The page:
In this table, we’ve listed the following information:

Location identifier and latitude/longitude

The times in the table have been calculated based on this exact location. Times can shift by several seconds as you get several miles/km away from the location shown.

Eclipse Magnitude

The amount of the Sun's disk that is covered at the time of mid-eclipse. (Measured as a percentage of the Sun's diameter, not area!)

Eclipse Type

Tells you whether the eclipse will be PARTIAL or ANNULAR. If it is only a possibility that some of the eclipse will be seen (due to refraction - see below!) then we've marked this as PARTIAL*.

Notes

Here, we give you one of the following notes to tell you what is most likely to happen given "typical" refraction:

  • All eclipse above horizon
    You should see all of the eclipse!
  • All of annular phase may be visible
    Refraction might be enough to allow you to see all of the annular phase.
  • All of annular phase should be visible
    Refraction should be enough to allow you to see all of the annular phase.
  • Annular phase most likely below horizon
    Refraction will most likely not be enough to allow you to see any of the annular phase.
  • Eclipse almost certainly not visible
    Refraction will most likely not be enough to allow you to see any of the eclipse.
  • Eclipse very unlikely to be visible
    Refraction will probably not be enough to allow you to see any of the eclipse.
  • Good chance to see small amount of eclipse
    Refraction will probably be enough to just barely allow you to see some of the partial phase of the eclipse.
  • Should see very small amount of eclipse
    Refraction should definitely be enough to just barely allow you to see some of the partial phase of the eclipse.
  • Sun may touch horizon during eclipse
    A very special case, where the eclipse will begin with the Sun above the horizon - then the Sun will dip down to the horizon before lifting up again.
  • Sun rises during eclipse
    The Sun should rise during the eclipse, but you will most likely only see the partial phase.
  • Sun rises during eclipse - annular phase may be visible
    The Sun should rise during the eclipse, and refraction might be enough to allow you to see some of the annular phase.
  • Sun will likely rise during annular phase
    The Sun should rise during the eclipse, and refraction should be enough to allow you to see some of the annular phase.
  • Very small chance of seeing some eclipse
    Refraction will probably be enough to allow you to see some of the partial phase of the eclipse.

A word about "Atmospheric Refraction"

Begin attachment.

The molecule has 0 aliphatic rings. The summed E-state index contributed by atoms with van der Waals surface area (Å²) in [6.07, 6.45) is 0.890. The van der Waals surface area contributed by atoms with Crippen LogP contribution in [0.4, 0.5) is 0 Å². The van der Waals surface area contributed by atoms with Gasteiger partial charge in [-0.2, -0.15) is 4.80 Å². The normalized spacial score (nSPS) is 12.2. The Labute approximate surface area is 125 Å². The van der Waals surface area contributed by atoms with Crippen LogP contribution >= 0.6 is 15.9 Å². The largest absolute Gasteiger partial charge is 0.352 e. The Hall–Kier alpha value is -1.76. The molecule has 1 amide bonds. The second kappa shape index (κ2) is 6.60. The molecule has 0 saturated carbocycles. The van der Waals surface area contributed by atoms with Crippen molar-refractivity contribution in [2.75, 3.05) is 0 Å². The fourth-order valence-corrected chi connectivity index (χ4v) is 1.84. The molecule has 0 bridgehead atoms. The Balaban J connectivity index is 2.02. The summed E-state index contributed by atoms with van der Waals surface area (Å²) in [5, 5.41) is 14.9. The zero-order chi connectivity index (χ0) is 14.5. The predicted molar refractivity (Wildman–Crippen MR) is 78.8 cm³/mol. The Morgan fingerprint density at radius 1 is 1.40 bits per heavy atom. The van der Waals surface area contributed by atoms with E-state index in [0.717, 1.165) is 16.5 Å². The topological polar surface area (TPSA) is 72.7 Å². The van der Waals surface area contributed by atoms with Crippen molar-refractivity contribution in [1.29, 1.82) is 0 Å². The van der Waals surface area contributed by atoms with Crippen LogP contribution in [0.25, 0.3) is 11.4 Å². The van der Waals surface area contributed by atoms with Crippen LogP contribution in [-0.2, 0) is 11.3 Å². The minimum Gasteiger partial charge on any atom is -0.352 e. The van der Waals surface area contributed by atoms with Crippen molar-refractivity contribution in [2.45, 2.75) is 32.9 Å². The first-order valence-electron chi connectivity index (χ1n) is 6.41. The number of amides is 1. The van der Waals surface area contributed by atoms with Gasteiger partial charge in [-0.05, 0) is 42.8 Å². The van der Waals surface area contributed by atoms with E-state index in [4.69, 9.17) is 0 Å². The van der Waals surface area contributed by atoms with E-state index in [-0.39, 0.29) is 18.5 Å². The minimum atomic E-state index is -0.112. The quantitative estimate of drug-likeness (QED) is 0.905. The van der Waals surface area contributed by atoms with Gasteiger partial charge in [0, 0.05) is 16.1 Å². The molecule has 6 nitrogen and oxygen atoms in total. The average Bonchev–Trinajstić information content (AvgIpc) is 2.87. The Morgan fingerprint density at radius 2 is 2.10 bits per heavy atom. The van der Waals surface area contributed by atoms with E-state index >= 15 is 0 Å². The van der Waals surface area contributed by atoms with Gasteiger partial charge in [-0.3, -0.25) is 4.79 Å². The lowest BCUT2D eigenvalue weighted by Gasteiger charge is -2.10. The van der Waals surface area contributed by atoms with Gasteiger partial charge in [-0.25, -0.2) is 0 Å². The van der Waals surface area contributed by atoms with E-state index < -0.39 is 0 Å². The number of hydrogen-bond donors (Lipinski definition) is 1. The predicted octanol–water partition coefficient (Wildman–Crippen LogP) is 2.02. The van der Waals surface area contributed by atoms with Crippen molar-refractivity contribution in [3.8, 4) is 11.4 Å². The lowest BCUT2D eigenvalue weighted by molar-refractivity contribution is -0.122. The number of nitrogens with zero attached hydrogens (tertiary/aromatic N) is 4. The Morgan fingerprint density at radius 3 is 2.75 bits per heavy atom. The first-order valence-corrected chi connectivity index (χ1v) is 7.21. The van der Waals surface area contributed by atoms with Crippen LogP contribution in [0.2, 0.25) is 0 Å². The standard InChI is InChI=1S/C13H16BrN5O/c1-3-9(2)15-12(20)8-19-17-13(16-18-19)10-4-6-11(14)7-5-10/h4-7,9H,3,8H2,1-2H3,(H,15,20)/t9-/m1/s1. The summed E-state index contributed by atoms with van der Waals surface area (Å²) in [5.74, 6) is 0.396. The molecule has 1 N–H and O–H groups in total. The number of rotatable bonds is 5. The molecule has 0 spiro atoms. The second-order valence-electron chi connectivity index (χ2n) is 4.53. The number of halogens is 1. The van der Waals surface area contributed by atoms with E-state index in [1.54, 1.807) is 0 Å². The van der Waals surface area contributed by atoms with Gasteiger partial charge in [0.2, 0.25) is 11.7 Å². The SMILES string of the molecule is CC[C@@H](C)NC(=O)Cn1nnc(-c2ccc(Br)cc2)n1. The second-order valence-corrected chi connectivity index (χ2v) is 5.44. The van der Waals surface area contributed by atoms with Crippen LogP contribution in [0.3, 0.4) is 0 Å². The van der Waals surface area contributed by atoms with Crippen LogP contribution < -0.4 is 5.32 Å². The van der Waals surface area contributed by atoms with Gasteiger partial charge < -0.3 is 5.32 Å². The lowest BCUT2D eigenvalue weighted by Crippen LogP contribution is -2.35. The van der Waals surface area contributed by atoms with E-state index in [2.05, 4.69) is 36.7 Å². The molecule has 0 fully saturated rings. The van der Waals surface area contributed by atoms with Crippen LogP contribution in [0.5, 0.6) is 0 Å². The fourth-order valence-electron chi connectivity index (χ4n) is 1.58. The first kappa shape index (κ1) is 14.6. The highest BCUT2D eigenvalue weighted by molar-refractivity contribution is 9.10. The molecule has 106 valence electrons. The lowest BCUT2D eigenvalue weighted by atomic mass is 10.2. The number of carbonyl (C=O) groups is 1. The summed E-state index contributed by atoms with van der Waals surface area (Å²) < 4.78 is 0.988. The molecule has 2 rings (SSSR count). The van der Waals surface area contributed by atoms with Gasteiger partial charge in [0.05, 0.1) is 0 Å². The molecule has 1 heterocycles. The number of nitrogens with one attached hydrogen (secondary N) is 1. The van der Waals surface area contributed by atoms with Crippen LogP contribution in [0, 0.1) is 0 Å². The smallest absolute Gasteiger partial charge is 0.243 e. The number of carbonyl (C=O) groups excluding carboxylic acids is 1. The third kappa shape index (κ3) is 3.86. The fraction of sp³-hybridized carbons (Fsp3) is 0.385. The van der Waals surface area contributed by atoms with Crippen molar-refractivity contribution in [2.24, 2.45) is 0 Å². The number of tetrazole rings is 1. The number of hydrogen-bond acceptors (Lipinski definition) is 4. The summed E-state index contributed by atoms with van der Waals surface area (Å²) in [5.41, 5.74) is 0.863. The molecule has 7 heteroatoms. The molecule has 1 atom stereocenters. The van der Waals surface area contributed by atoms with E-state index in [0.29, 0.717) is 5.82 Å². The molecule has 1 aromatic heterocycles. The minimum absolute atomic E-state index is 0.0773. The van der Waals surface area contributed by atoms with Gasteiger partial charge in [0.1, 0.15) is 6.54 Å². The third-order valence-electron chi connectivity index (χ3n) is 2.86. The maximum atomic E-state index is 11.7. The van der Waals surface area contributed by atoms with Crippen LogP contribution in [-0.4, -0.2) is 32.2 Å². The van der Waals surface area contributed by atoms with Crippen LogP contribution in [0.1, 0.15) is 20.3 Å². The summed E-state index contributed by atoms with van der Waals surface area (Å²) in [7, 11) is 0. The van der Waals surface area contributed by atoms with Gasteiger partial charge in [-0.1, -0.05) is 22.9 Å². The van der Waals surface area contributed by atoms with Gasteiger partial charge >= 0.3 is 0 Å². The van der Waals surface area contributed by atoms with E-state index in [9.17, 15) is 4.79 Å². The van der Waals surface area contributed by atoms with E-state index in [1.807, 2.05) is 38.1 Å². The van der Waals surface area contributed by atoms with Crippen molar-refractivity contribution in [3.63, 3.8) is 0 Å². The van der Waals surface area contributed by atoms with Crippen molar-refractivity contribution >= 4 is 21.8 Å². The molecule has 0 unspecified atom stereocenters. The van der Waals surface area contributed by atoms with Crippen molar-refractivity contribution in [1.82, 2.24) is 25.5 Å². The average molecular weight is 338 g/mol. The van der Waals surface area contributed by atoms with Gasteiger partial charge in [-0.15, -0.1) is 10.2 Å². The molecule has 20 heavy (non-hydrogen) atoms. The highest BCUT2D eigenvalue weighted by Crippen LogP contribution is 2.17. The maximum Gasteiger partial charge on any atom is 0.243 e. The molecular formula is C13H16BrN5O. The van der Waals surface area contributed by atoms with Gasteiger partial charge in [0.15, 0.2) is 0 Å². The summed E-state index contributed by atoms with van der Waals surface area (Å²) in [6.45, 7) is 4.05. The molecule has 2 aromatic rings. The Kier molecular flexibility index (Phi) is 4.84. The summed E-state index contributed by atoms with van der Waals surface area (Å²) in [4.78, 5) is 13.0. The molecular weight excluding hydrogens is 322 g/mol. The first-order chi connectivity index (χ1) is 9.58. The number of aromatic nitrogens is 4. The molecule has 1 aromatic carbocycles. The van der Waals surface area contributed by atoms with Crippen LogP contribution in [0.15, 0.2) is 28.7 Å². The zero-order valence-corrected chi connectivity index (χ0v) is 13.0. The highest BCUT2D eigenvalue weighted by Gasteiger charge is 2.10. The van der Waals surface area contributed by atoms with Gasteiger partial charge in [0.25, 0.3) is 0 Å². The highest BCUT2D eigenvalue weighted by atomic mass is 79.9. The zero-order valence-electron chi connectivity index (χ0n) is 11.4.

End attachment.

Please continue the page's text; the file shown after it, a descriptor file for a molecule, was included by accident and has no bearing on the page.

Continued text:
Refraction plays a very important role in the 2021 eclipse, because it applies to objects like the Sun and Moon when they are very close to the horizon. The effect serves to make the Sun and Moon appear slightly higher in the sky than they otherwise would. This means they will appear to rise earlier than what the math might suggest. This is normally no big deal, because it happens every day. But when an eclipse is happening while the Sun is rising, it means that you'll be able to see more of the eclipse than the math formulas tell us. But HOW MUCH more of the eclipse?

That's the problem, because the exact amount of refraction depends completely on the temperature and pressure values that exist in the atmosphere that the Sun's light is passing through. These values cannot be predicted in advance, and so we don't know EXACTLY (to the fraction of a second) what time the Sun will appear to rise in any given location! We do know when the eclipse will be happening, but we don't know EXACTLY where the Sun will be (with respect to the horizon) when the important milestones of the eclipse are happening.

We know the usual values for refraction, and we can give pretty good estimates based on what the weather forecasts are. But if you're wanting to know EXACT values and times for sunrise, you're going to be disappointed; sunrise is NEVER predicted to an accuracy at the level of seconds, for just this reason.

In the animation on each city page, we've given you a slider that lets you play with the refraction values. You can leave the slider as is, and this will be an "average" value for refraction that approximates what you most likely will see. Or, you can move the slider left or right to make the refraction values more or less aggressive. This is the best we can do by way of predicting what you'll exactly see.

As a general guide, we can tell you that refraction will increase if the barometric pressure increases, and the refraction will decrease if the temperature goes down. If you're using this tool to plan your eclipse-day activities, you'll want to explore a range of possible values when making your decision as to where to locate yourself on eclipse morning. Part of the fun and excitement of a sunrise or sunset eclipse is not really knowing in advance what you'll see, and knowing that you are enjoying a very unique and special view of the eclipse. We hope you have a wonderful eclipse experience!

All eclipse circumstances have been calculated for each city using that city's latitude and longitude as sourced from public records. Eclipse2024.org has taken all reasonable measures to ensure the accuracy of the latitude and longitude shown; however, the user of any eclipse information on the Eclipse2024.org site should verify that these coordinates are correct for the intended viewing location. You can do this using web tools such as Google, latlong.net, lat-long.com or gps-coordinates.net. Please let us know if you believe the coordinates need to be updated for any city in our database.

We’ve calculated all values in the table below using a value of ΔT=69.35s

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